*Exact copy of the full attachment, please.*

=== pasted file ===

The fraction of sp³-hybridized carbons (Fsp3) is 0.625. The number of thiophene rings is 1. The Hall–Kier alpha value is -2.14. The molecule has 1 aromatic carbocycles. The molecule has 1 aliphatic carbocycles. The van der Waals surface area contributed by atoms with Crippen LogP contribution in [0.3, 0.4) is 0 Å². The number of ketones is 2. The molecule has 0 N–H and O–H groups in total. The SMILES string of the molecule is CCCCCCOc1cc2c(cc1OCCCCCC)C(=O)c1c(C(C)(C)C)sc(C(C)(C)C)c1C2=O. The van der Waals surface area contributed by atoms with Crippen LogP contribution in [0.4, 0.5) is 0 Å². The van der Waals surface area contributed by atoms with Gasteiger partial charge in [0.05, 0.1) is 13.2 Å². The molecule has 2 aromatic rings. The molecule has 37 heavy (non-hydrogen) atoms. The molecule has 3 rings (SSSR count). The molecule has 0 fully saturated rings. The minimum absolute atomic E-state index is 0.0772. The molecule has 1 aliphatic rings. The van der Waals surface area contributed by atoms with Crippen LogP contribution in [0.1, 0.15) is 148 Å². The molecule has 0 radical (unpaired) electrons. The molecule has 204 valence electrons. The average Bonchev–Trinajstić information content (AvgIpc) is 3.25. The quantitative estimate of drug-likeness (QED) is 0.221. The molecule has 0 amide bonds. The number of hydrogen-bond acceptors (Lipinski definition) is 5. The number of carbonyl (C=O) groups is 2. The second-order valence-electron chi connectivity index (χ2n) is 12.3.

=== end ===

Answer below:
The fraction of sp³-hybridized carbons (Fsp3) is 0.625. The number of thiophene rings is 1. The Hall–Kier alpha value is -2.14. The molecule has 1 aromatic carbocycles. The molecule has 1 aliphatic carbocycles. The van der Waals surface area contributed by atoms with Crippen LogP contribution in [0.3, 0.4) is 0 Å². The number of ketones is 2. The molecule has 0 N–H and O–H groups in total. The SMILES string of the molecule is CCCCCCOc1cc2c(cc1OCCCCCC)C(=O)c1c(C(C)(C)C)sc(C(C)(C)C)c1C2=O. The van der Waals surface area contributed by atoms with Crippen LogP contribution in [0.4, 0.5) is 0 Å². The van der Waals surface area contributed by atoms with Gasteiger partial charge in [0.05, 0.1) is 13.2 Å². The molecule has 2 aromatic rings. The molecule has 37 heavy (non-hydrogen) atoms. The molecule has 3 rings (SSSR count). The molecule has 0 fully saturated rings. The minimum absolute atomic E-state index is 0.0772. The molecule has 1 aliphatic rings. The van der Waals surface area contributed by atoms with Crippen LogP contribution in [0.1, 0.15) is 148 Å². The molecule has 0 radical (unpaired) electrons. The molecule has 204 valence electrons. The average Bonchev–Trinajstić information content (AvgIpc) is 3.25. The quantitative estimate of drug-likeness (QED) is 0.221. The molecule has 0 amide bonds. The number of hydrogen-bond acceptors (Lipinski definition) is 5. The number of carbonyl (C=O) groups is 2. The second-order valence-electron chi connectivity index (χ2n) is 12.3.